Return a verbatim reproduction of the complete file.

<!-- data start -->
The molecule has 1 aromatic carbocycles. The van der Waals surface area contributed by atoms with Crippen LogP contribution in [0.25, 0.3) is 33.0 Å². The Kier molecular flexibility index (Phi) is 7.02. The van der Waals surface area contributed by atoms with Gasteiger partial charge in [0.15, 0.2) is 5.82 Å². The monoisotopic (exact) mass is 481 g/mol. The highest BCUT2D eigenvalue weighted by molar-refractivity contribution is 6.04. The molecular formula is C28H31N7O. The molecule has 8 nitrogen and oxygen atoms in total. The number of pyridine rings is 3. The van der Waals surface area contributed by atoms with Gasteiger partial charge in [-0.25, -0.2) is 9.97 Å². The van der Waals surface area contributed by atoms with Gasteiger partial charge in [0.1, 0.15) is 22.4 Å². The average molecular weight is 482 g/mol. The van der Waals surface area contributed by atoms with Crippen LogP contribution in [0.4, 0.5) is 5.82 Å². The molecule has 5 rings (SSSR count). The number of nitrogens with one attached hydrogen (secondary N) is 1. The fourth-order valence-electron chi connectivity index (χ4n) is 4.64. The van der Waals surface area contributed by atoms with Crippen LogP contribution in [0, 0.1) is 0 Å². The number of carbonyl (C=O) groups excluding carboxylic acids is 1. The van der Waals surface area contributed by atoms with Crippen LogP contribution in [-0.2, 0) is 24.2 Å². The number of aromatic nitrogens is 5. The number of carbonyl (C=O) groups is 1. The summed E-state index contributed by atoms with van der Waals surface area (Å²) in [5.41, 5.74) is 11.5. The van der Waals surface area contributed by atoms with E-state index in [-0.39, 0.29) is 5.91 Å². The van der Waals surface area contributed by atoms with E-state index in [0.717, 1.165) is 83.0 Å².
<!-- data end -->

The molecule has 1 aromatic carbocycles. The van der Waals surface area contributed by atoms with Crippen LogP contribution in [0.25, 0.3) is 33.0 Å². The Kier molecular flexibility index (Phi) is 7.02. The van der Waals surface area contributed by atoms with Gasteiger partial charge in [0.15, 0.2) is 5.82 Å². The monoisotopic (exact) mass is 481 g/mol. The highest BCUT2D eigenvalue weighted by molar-refractivity contribution is 6.04. The molecular formula is C28H31N7O. The molecule has 8 nitrogen and oxygen atoms in total. The number of pyridine rings is 3. The van der Waals surface area contributed by atoms with Gasteiger partial charge in [-0.25, -0.2) is 9.97 Å². The van der Waals surface area contributed by atoms with Gasteiger partial charge in [0.1, 0.15) is 22.4 Å². The average molecular weight is 482 g/mol. The van der Waals surface area contributed by atoms with Crippen LogP contribution in [0.4, 0.5) is 5.82 Å². The molecule has 5 rings (SSSR count). The number of nitrogens with one attached hydrogen (secondary N) is 1. The fourth-order valence-electron chi connectivity index (χ4n) is 4.64. The van der Waals surface area contributed by atoms with Crippen LogP contribution in [0, 0.1) is 0 Å². The number of carbonyl (C=O) groups excluding carboxylic acids is 1. The van der Waals surface area contributed by atoms with Crippen LogP contribution in [-0.2, 0) is 24.2 Å². The number of aromatic nitrogens is 5. The number of carbonyl (C=O) groups is 1. The summed E-state index contributed by atoms with van der Waals surface area (Å²) in [5.41, 5.74) is 11.5. The van der Waals surface area contributed by atoms with E-state index in [-0.39, 0.29) is 5.91 Å². The van der Waals surface area contributed by atoms with E-state index in [0.717, 1.165) is 83.0 Å².